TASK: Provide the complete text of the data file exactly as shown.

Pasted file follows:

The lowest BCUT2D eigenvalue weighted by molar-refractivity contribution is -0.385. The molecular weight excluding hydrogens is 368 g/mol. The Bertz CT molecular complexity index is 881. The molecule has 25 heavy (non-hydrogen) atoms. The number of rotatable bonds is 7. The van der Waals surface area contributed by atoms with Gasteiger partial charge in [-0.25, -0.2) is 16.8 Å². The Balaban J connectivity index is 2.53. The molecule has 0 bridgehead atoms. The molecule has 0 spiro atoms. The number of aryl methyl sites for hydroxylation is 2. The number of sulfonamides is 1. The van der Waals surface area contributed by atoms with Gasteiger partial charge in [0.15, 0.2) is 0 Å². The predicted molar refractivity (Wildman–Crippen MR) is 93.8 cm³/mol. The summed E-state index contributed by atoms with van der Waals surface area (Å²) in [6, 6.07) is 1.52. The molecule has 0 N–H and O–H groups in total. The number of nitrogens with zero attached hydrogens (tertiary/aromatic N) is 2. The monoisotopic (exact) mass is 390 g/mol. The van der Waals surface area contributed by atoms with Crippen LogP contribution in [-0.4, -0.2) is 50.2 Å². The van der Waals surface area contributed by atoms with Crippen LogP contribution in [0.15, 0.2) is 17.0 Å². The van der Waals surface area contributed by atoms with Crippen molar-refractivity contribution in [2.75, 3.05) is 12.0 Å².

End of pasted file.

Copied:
The lowest BCUT2D eigenvalue weighted by molar-refractivity contribution is -0.385. The molecular weight excluding hydrogens is 368 g/mol. The Bertz CT molecular complexity index is 881. The molecule has 25 heavy (non-hydrogen) atoms. The number of rotatable bonds is 7. The van der Waals surface area contributed by atoms with Gasteiger partial charge in [-0.25, -0.2) is 16.8 Å². The Balaban J connectivity index is 2.53. The molecule has 0 bridgehead atoms. The molecule has 0 spiro atoms. The number of aryl methyl sites for hydroxylation is 2. The number of sulfonamides is 1. The van der Waals surface area contributed by atoms with Gasteiger partial charge in [0.15, 0.2) is 0 Å². The predicted molar refractivity (Wildman–Crippen MR) is 93.8 cm³/mol. The summed E-state index contributed by atoms with van der Waals surface area (Å²) in [6, 6.07) is 1.52. The molecule has 0 N–H and O–H groups in total. The number of nitrogens with zero attached hydrogens (tertiary/aromatic N) is 2. The monoisotopic (exact) mass is 390 g/mol. The van der Waals surface area contributed by atoms with Crippen LogP contribution in [-0.4, -0.2) is 50.2 Å². The van der Waals surface area contributed by atoms with Crippen LogP contribution in [0.15, 0.2) is 17.0 Å². The van der Waals surface area contributed by atoms with Crippen molar-refractivity contribution in [2.75, 3.05) is 12.0 Å².